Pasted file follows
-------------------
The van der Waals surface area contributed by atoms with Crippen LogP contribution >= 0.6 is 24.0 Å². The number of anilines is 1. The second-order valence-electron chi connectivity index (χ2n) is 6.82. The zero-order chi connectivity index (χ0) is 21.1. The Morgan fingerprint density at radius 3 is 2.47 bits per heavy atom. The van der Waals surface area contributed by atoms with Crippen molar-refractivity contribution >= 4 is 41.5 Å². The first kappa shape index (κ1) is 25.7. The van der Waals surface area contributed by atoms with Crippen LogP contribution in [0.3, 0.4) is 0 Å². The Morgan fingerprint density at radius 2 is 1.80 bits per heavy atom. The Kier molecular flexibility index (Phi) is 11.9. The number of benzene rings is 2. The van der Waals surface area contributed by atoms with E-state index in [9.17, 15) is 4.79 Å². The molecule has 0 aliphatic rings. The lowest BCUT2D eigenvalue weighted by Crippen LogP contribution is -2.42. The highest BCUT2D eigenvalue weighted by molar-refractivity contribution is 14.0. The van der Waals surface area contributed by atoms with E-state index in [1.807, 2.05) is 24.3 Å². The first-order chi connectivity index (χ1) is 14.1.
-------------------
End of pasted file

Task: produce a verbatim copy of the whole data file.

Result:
The van der Waals surface area contributed by atoms with Crippen LogP contribution >= 0.6 is 24.0 Å². The number of anilines is 1. The second-order valence-electron chi connectivity index (χ2n) is 6.82. The zero-order chi connectivity index (χ0) is 21.1. The Morgan fingerprint density at radius 3 is 2.47 bits per heavy atom. The van der Waals surface area contributed by atoms with Crippen molar-refractivity contribution >= 4 is 41.5 Å². The first kappa shape index (κ1) is 25.7. The van der Waals surface area contributed by atoms with Crippen LogP contribution in [0.3, 0.4) is 0 Å². The Morgan fingerprint density at radius 2 is 1.80 bits per heavy atom. The Kier molecular flexibility index (Phi) is 11.9. The number of benzene rings is 2. The van der Waals surface area contributed by atoms with E-state index in [9.17, 15) is 4.79 Å². The molecule has 0 aliphatic rings. The lowest BCUT2D eigenvalue weighted by Crippen LogP contribution is -2.42. The highest BCUT2D eigenvalue weighted by molar-refractivity contribution is 14.0. The van der Waals surface area contributed by atoms with E-state index in [1.807, 2.05) is 24.3 Å². The first-order chi connectivity index (χ1) is 14.1.